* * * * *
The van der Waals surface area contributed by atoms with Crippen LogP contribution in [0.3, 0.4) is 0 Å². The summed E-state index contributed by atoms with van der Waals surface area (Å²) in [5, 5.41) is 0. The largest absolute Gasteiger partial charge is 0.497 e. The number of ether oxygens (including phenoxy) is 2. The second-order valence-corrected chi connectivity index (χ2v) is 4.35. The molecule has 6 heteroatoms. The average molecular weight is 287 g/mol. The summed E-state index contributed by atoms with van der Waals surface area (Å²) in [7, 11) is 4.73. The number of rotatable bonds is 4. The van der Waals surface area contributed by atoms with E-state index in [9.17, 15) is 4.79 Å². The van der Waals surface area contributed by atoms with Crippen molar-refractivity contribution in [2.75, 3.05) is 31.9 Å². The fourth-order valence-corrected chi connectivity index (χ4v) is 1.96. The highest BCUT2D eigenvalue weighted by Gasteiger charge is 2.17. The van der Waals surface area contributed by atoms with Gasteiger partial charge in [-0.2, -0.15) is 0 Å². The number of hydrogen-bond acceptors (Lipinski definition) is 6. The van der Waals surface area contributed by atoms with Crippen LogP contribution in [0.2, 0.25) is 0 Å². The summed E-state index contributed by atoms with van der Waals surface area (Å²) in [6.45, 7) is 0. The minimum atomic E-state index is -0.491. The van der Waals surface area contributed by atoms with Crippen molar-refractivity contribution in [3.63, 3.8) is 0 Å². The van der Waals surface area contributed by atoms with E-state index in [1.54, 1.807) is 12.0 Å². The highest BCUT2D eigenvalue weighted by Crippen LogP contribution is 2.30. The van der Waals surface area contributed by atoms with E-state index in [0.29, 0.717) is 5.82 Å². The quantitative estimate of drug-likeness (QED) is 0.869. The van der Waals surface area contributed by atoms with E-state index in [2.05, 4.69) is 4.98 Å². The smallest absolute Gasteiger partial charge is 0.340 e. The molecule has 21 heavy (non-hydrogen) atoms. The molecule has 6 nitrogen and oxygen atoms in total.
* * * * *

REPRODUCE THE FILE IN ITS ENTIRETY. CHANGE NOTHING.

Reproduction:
The van der Waals surface area contributed by atoms with Crippen LogP contribution in [0.3, 0.4) is 0 Å². The summed E-state index contributed by atoms with van der Waals surface area (Å²) in [5, 5.41) is 0. The largest absolute Gasteiger partial charge is 0.497 e. The number of ether oxygens (including phenoxy) is 2. The second-order valence-corrected chi connectivity index (χ2v) is 4.35. The molecule has 6 heteroatoms. The average molecular weight is 287 g/mol. The summed E-state index contributed by atoms with van der Waals surface area (Å²) in [7, 11) is 4.73. The number of rotatable bonds is 4. The van der Waals surface area contributed by atoms with E-state index in [9.17, 15) is 4.79 Å². The van der Waals surface area contributed by atoms with Crippen molar-refractivity contribution in [2.75, 3.05) is 31.9 Å². The fourth-order valence-corrected chi connectivity index (χ4v) is 1.96. The highest BCUT2D eigenvalue weighted by Gasteiger charge is 2.17. The van der Waals surface area contributed by atoms with Gasteiger partial charge in [-0.2, -0.15) is 0 Å². The number of hydrogen-bond acceptors (Lipinski definition) is 6. The van der Waals surface area contributed by atoms with Crippen LogP contribution in [0.2, 0.25) is 0 Å². The summed E-state index contributed by atoms with van der Waals surface area (Å²) in [6.45, 7) is 0. The minimum atomic E-state index is -0.491. The van der Waals surface area contributed by atoms with Crippen molar-refractivity contribution in [3.63, 3.8) is 0 Å². The van der Waals surface area contributed by atoms with E-state index in [1.54, 1.807) is 12.0 Å². The highest BCUT2D eigenvalue weighted by Crippen LogP contribution is 2.30. The van der Waals surface area contributed by atoms with E-state index in [0.29, 0.717) is 5.82 Å². The quantitative estimate of drug-likeness (QED) is 0.869. The van der Waals surface area contributed by atoms with E-state index in [2.05, 4.69) is 4.98 Å². The smallest absolute Gasteiger partial charge is 0.340 e. The molecule has 21 heavy (non-hydrogen) atoms. The molecule has 6 nitrogen and oxygen atoms in total.